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Publication numberUS6831451 B1
Publication typeGrant
Application numberUS 10/462,196
Publication dateDec 14, 2004
Filing dateJun 16, 2003
Priority dateJun 16, 2003
Fee statusLapsed
Publication number10462196, 462196, US 6831451 B1, US 6831451B1, US-B1-6831451, US6831451 B1, US6831451B1
InventorsHyeon-Seag Kim, Jongwook Kye
Original AssigneeAdvanced Micro Devices, Inc.
Export CitationBiBTeX, EndNote, RefMan
External Links: USPTO, USPTO Assignment, Espacenet
Method for adjusting a Weibull slope for variations in temperature and bias voltage
US 6831451 B1
Abstract
According to one exemplary embodiment, a method for determining a Weibull slope at a specified temperature utilizing a test structure comprises a step of performing a number of groups of failure tests on the test structure to determine a number of groups of test data, where each of the groups of failure tests is performed at a respective one of a number of test temperatures, and where each group of failure tests corresponds to a respective group of test data. The method further comprises utilizing the number of groups of test data to determine a scaling line. The method further comprises determining a scaling factor at the specified temperature utilizing the scaling line. The method further comprises utilizing the scaling factor to determine the Weibull slope. The method may further comprise utilizing the Weibull slope to determine a lifetime of the semiconductor die.
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Claims(20)
What is claimed is:
1. A method for determining a Weibull slope at a specified temperature utilizing a test structure, said method comprising steps of:
performing a plurality of groups of failure tests on said test structure to determine a plurality of groups of test data, each of said plurality of groups of failure tests being performed at a respective one of a plurality of test temperatures, said each of said plurality of groups of failure tests corresponding to a respective one of said plurality of groups of test data;
utilizing said plurality of groups of test data to determine a scaling line;
determining a scaling factor at said specified temperature utilizing said scaling line;
utilizing said scaling factor to determine said Weibull slope.
2. The method of claim 1 further comprising a step of utilizing said Weibull slope to determine a lifetime of a semiconductor die.
3. The method of claim 1 further comprising a step of adjusting said Weibull slope for a specified bias voltage.
4. The method of claim 2 wherein said specified temperature is an operating temperature of said semiconductor die.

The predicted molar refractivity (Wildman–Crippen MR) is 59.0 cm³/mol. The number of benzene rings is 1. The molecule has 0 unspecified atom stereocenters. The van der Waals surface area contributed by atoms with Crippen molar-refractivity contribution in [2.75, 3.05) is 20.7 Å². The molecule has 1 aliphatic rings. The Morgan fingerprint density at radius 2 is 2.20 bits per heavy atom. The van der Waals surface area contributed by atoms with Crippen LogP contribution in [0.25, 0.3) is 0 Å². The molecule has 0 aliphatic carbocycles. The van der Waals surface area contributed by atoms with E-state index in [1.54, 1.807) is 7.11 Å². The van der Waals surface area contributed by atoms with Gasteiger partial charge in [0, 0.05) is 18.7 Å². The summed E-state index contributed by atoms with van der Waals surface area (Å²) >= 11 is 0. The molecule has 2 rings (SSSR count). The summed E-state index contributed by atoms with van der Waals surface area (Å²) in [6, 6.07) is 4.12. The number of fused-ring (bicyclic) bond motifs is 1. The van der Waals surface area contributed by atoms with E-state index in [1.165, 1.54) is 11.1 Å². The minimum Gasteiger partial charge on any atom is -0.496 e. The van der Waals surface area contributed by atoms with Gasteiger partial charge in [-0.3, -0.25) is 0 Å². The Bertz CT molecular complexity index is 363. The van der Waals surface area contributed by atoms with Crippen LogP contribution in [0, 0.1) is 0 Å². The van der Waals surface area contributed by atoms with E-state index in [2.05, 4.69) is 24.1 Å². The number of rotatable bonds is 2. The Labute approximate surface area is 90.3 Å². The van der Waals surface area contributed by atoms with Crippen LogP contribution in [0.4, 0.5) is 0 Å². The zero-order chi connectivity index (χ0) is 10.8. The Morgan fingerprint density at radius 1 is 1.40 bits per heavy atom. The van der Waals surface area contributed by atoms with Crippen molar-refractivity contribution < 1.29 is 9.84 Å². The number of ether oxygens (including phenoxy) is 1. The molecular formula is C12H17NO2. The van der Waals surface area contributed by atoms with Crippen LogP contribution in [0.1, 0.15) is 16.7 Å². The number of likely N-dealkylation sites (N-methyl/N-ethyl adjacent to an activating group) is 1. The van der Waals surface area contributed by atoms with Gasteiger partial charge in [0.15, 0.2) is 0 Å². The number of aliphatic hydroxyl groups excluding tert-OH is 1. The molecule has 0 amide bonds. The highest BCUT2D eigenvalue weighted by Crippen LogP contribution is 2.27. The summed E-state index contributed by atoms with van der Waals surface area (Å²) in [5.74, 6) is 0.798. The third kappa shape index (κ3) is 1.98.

5. The method of claim 1 wherein said step of utilizing said plurality of groups of test data to determine a scaling line comprises steps of:
utilizing said plurality of groups of test data to determine a plurality of failure lines, each of said plurality of failure lines having a slope;
utilizing said slope of said each of said plurality of failure lines to determine said scaling line.
6. The method of claim 1 wherein said test structure comprises an array of MOS transistors.
7. The method of claim 1 wherein each of said plurality of lest temperatures is greater than said specified temperature.
8. The method of claim 2 wherein said step of utilizing said Weibull slope to determine said lifetime of said semiconductor die comprises utilizing a relationship between said Weibull slope and said lifetime of said semiconductor die, said relationship being defined by: t TC t prod = ( A TC A prod ) - 1 / β .
9. A method of determining a Weibull slope at a specified temperature utilizing a test structure, said method being characterized by:
performing a plurality of groups of failure tests on said test structure to determine a plurality of groups of test data, each of said plurality of groups of failure tests being performed at a respective one of a plurality of test temperatures, said each of said plurality of groups of failure tests corresponding to a respective one of said plurality of groups of test data;
utilizing said plurality of groups of test data to determine a scaling line;
utilizing said scaling line to determine a scaling factor at said specified temperature;
utilizing said scaling factor to determine said Weibull slope.
10. The method of claim 9 further comprising a step of utilizing said Weibull slope to determine a lifetime of a semiconductor die.
11. The method of claim 9 further comprising a step of adjusting said Weibull slope for a specified bias voltage.
12. The method of claim 9 wherein said step of utilizing said plurality of groups of test data to determine a scaling line comprises steps of:
utilizing said plurality of groups of test data to determine a plurality of failure lines, each of said plurality of failure lines having a slope;
utilizing said slope of said each of said plurality of failure lines to determine said scaling line.
13. The method of claim 10 wherein a size of said semiconductor die is larger than a size of said test structure.
14. The method of claim 9 wherein each of said plurality of test temperatures is greater than said specified temperature.
15. The method of claim 10 wherein said step of utilizing said Weibull slope to determine said lifetime of said semiconductor die comprises utilizing a relationship between said Weibull slope and said lifetime of said semiconductor die, said relationship being defined by: t TC t prod = ( A TC A prod ) - 1 / β .
16. A method for determining a Weibull slope at a specified temperature utilizing a test structure, said Weibull slope being utilized to determine a lifetime of a semiconductor die, said method comprising steps of:
performing a plurality of groups of failure tests on said test structure to determine a plurality of groups of test data, each of said plurality of groups of failure tests being performed at a respective one of a plurality of test temperatures, said each of said plurality of groups of failure tests corresponding to a respective one of said plurality of groups of test data;
utilizing said plurality of groups of test data to determine a scaling line;